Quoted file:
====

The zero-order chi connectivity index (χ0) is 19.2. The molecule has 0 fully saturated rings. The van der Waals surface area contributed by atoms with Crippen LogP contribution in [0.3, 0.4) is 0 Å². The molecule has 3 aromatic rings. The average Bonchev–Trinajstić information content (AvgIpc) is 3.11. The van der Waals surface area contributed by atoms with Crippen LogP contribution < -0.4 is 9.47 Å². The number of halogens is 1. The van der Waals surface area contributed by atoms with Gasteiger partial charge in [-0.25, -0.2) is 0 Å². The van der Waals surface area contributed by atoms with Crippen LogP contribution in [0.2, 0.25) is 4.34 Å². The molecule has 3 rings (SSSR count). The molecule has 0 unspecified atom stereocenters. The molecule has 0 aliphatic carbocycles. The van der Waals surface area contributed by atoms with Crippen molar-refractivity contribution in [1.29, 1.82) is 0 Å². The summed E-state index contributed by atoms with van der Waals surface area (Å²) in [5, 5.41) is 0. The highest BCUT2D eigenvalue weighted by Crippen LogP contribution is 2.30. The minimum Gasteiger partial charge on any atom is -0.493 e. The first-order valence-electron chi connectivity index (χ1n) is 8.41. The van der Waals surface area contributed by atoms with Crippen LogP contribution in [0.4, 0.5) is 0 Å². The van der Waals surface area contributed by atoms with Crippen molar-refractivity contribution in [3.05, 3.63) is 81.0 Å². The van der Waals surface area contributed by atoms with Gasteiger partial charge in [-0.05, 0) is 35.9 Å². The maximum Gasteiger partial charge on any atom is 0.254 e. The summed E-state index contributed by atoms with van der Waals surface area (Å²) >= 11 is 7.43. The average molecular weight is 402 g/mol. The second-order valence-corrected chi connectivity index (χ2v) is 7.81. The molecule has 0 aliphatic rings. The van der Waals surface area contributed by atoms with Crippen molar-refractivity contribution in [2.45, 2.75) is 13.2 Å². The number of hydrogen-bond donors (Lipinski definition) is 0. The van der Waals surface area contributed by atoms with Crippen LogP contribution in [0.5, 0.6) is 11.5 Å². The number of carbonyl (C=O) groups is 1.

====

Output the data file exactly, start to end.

The zero-order chi connectivity index (χ0) is 19.2. The molecule has 0 fully saturated rings. The van der Waals surface area contributed by atoms with Crippen LogP contribution in [0.3, 0.4) is 0 Å². The molecule has 3 aromatic rings. The average Bonchev–Trinajstić information content (AvgIpc) is 3.11. The van der Waals surface area contributed by atoms with Crippen LogP contribution < -0.4 is 9.47 Å². The number of halogens is 1. The van der Waals surface area contributed by atoms with Gasteiger partial charge in [-0.25, -0.2) is 0 Å². The van der Waals surface area contributed by atoms with Crippen LogP contribution in [0.2, 0.25) is 4.34 Å². The molecule has 3 rings (SSSR count). The molecule has 0 unspecified atom stereocenters. The molecule has 0 aliphatic carbocycles. The van der Waals surface area contributed by atoms with Crippen molar-refractivity contribution in [1.29, 1.82) is 0 Å². The summed E-state index contributed by atoms with van der Waals surface area (Å²) in [5, 5.41) is 0. The highest BCUT2D eigenvalue weighted by Crippen LogP contribution is 2.30. The minimum Gasteiger partial charge on any atom is -0.493 e. The first-order valence-electron chi connectivity index (χ1n) is 8.41. The van der Waals surface area contributed by atoms with Crippen LogP contribution in [0.4, 0.5) is 0 Å². The van der Waals surface area contributed by atoms with Crippen molar-refractivity contribution in [3.05, 3.63) is 81.0 Å². The van der Waals surface area contributed by atoms with Gasteiger partial charge in [-0.05, 0) is 35.9 Å². The maximum Gasteiger partial charge on any atom is 0.254 e. The summed E-state index contributed by atoms with van der Waals surface area (Å²) >= 11 is 7.43. The average molecular weight is 402 g/mol. The second-order valence-corrected chi connectivity index (χ2v) is 7.81. The molecule has 0 aliphatic rings. The van der Waals surface area contributed by atoms with Crippen molar-refractivity contribution in [2.45, 2.75) is 13.2 Å². The number of hydrogen-bond donors (Lipinski definition) is 0. The van der Waals surface area contributed by atoms with Crippen LogP contribution in [0.5, 0.6) is 11.5 Å². The number of carbonyl (C=O) groups is 1.